The events platform posted a solid quarter, with self sign-ups growing both in the United States and internationally. Still, if the company can't keep its larger Ticketfly clients, investors aren't going to stay happy for long.
Eventbrite recently celebrated its one-year anniversary as a public company, and so far the outlook is mixed. While its core business has grown, the event platform continues its seemingly never-ending endeavor to integrate Ticketfly.
Eventbrite’s Self Sign-On channel, which allows smaller companies to sign up for the service, was the main driver of growth in the third quarter of 2019, boosting revenue 11 percent to $82 million. International sign-ons, which previously were low for the company, also grew. The results seemed to appease investors, and stock jumped nearly 10 percent after market open Friday.
With that said, the company still grapples with migrating larger Ticketfly customers over to the platform and keeping those that have made the switch. On an earnings call Thursday, many of the questions revolved around churn, and the company admitted it was cautious.
“As we look into the fourth quarter, we have a cautious outlook about retention in the very near term,” said Charles Baker, chief financial officer at Eventbrite. “There’s a large number of Ticketfly customers that have been migrated over to the Eventbrite platform just in the last couple of months, and we’re hard at work in earning those creators’ loyalty as they establish themselves on this new platform. It’s a big change for many of these creators to switch from one platform to another. We’ve done very well with prior transitions and migrations, but we’re calling that out as something to be cautious about in the fourth quarter.”
Over the past year, the company has been adding features for event creators. It hopes that these features will help retain customers and even win some back that have left the platform. For example, it recently released an add-on feature, allowing clients to sell extras — such as merchandise or parking — along with tickets.
This feature is a big moneymaker for event planners, and the company is optimistic about the feature’s potential to keep clients.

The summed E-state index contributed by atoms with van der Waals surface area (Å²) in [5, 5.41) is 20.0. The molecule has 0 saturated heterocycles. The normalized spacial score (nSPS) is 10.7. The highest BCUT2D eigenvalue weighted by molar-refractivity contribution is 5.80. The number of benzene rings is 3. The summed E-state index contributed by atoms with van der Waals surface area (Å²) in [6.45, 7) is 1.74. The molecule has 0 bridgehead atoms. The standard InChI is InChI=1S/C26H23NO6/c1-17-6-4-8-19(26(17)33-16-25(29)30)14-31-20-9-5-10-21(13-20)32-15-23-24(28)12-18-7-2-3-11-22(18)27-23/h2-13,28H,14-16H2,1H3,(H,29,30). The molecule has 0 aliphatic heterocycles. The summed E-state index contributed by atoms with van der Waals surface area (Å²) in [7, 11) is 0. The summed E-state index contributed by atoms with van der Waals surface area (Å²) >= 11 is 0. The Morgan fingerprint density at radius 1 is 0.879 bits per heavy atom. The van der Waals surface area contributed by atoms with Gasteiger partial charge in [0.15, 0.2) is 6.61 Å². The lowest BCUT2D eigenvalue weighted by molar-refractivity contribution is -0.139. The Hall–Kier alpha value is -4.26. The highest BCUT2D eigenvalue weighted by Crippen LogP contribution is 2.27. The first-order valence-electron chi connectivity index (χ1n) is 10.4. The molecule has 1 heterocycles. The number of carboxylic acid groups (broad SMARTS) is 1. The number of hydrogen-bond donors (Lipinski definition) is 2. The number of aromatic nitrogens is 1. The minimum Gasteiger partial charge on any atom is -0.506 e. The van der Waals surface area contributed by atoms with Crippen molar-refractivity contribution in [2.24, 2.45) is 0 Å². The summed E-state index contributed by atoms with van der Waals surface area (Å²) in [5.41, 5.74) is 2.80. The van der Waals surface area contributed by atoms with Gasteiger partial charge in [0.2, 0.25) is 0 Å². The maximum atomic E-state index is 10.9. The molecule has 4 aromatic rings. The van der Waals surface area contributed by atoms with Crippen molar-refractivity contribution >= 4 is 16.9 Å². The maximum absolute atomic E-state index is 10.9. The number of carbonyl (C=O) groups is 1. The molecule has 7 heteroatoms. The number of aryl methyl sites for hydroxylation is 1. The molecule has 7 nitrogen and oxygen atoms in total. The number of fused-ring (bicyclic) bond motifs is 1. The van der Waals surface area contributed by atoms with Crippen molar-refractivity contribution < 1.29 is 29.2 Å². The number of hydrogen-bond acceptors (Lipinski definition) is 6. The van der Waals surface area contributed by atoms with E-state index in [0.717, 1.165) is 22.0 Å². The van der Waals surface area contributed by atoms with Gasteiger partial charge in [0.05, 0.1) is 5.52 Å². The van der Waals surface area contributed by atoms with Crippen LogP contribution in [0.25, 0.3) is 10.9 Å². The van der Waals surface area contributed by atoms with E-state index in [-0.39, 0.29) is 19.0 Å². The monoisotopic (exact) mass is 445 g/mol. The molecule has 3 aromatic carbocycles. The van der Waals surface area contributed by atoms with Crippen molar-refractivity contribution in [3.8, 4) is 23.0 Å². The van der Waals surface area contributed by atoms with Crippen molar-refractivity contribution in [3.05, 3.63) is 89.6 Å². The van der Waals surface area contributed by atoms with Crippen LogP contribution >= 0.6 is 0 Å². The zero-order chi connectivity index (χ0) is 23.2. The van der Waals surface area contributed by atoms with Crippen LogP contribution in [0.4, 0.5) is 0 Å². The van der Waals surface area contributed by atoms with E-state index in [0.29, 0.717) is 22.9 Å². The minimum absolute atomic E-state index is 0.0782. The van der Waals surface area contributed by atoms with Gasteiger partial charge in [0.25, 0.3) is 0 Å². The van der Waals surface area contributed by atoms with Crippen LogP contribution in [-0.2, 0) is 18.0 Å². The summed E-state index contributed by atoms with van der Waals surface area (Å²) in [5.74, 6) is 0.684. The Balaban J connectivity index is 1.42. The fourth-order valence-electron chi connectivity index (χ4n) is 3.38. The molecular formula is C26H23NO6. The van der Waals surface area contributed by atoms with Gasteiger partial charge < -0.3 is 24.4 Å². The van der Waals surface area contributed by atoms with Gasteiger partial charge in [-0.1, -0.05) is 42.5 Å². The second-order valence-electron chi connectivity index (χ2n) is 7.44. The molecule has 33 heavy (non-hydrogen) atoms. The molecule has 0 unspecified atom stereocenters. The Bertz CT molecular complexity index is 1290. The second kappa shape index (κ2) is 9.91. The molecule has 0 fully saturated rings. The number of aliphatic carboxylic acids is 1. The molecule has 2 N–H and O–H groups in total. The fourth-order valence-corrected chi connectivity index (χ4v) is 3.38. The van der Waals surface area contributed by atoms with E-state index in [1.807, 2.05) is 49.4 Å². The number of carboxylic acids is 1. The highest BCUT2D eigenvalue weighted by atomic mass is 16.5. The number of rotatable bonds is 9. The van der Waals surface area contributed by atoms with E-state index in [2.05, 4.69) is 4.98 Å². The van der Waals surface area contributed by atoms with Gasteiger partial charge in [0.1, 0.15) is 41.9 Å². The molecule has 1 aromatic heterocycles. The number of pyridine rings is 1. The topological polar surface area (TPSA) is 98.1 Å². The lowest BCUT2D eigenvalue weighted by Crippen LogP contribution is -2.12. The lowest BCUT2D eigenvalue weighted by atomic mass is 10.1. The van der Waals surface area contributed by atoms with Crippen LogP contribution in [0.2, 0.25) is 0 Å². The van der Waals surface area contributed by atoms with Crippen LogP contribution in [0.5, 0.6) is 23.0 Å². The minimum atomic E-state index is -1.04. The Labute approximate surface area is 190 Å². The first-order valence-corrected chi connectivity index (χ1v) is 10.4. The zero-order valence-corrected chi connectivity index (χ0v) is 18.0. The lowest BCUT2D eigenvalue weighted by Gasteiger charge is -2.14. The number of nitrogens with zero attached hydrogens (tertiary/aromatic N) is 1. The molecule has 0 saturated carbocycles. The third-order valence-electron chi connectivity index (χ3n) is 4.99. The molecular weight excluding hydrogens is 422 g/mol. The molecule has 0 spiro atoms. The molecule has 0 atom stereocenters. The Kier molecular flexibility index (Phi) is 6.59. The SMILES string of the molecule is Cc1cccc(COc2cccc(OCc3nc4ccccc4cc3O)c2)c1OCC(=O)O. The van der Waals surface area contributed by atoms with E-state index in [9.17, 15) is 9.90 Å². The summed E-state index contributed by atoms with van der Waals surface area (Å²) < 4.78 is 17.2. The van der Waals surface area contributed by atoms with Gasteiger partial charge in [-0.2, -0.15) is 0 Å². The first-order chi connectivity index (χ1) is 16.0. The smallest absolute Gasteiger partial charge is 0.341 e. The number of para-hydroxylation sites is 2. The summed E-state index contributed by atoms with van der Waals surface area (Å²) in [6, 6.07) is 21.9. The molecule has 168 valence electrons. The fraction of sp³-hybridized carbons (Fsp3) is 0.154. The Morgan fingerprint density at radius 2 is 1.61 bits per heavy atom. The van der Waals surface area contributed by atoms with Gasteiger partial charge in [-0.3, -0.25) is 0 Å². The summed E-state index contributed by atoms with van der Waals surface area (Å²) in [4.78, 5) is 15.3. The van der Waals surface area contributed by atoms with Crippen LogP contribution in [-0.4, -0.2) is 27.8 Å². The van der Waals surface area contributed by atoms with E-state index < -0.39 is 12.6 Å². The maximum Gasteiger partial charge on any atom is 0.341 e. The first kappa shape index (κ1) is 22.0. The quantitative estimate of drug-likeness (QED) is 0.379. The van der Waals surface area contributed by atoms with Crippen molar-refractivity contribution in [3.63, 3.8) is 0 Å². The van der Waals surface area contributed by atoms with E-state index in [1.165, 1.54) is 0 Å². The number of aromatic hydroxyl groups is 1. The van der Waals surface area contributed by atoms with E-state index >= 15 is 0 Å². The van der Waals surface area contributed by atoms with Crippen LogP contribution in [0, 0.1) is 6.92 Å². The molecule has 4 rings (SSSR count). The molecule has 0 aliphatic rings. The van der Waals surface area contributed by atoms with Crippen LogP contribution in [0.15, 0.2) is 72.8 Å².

“We’ve seen some really nice adoption from this feature in both our channels, in Self Sign-On and sales,” said Eventbrite CEO Julia Hartz. “What we see is a clear indication that when we add these adjacent functionalities to the ticketing product, it really helps open up not only more revenue but greater efficiency for event creators because they don’t have to use another solution or integrate a solution to be able to sell more merchandise or experiences around the ticket. And so we’ll be watching it closely, and continue to refine it with our event creators’ feedback. But so far, so good.”
At the same time, these new features are costly to develop, and the company’s operating expenses grew 30 percent year-over-year. Some of these expenses were related to consolidating its business in Europe, where the company reported a significant jump in Self Sign-On ticket sales, proving it’s making progress in its international expansion.
The company’s Self-Sign On channel accounts for about half of its paid ticket volume, but it’s mostly made up of small businesses. While growth in that arena is important, its larger corporate clients hold the potential for more substantial revenue growth. Ultimately, Eventbrite’s ability to keep those clients will decide its future.
“We absolutely believe that we’ll be winning back customers over time, but that will take time,” Hartz said. “We are focused on engendering the trust and loyalty that is so important with these venue customers and helping them grow their businesses, so that they see the benefit of the Eventbrite platform. And from there, we’ll take steps to continue to expand.”
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Photo Credit: Eventbrite co-founder and CEO Julia Hartz speaks at the 2015 Traction conference in San Francisco. JD Lasica / Flickr
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